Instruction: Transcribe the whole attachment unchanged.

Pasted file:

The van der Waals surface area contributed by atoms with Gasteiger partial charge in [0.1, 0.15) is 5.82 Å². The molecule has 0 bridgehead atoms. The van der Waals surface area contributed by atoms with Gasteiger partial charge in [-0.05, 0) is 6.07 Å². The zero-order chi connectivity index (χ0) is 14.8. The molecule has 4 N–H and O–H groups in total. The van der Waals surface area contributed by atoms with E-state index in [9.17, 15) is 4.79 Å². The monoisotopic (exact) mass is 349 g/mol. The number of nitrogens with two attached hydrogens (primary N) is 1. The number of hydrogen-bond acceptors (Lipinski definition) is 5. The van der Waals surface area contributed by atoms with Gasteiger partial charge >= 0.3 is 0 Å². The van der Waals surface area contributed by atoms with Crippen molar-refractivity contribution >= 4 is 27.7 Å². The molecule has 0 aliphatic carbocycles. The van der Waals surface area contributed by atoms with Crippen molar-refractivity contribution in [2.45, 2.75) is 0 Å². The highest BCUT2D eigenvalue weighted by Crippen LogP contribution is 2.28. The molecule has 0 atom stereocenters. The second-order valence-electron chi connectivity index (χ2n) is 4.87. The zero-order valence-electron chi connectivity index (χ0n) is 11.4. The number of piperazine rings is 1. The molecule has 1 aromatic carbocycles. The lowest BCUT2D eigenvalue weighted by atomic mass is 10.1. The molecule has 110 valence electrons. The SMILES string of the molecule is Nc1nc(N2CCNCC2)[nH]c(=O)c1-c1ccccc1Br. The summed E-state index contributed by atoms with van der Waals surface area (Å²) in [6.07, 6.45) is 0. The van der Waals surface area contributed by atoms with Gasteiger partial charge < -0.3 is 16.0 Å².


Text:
The van der Waals surface area contributed by atoms with Gasteiger partial charge in [0.1, 0.15) is 5.82 Å². The molecule has 0 bridgehead atoms. The van der Waals surface area contributed by atoms with Gasteiger partial charge in [-0.05, 0) is 6.07 Å². The zero-order chi connectivity index (χ0) is 14.8. The molecule has 4 N–H and O–H groups in total. The van der Waals surface area contributed by atoms with E-state index in [9.17, 15) is 4.79 Å². The monoisotopic (exact) mass is 349 g/mol. The number of nitrogens with two attached hydrogens (primary N) is 1. The number of hydrogen-bond acceptors (Lipinski definition) is 5. The van der Waals surface area contributed by atoms with Gasteiger partial charge >= 0.3 is 0 Å². The van der Waals surface area contributed by atoms with Crippen molar-refractivity contribution >= 4 is 27.7 Å². The molecule has 0 aliphatic carbocycles. The van der Waals surface area contributed by atoms with Crippen molar-refractivity contribution in [2.45, 2.75) is 0 Å². The highest BCUT2D eigenvalue weighted by Crippen LogP contribution is 2.28. The molecule has 0 atom stereocenters. The second-order valence-electron chi connectivity index (χ2n) is 4.87. The zero-order valence-electron chi connectivity index (χ0n) is 11.4. The number of piperazine rings is 1. The molecule has 1 aromatic carbocycles. The lowest BCUT2D eigenvalue weighted by atomic mass is 10.1. The molecule has 110 valence electrons. The SMILES string of the molecule is Nc1nc(N2CCNCC2)[nH]c(=O)c1-c1ccccc1Br. The summed E-state index contributed by atoms with van der Waals surface area (Å²) in [6.07, 6.45) is 0. The van der Waals surface area contributed by atoms with Gasteiger partial charge < -0.3 is 16.0 Å².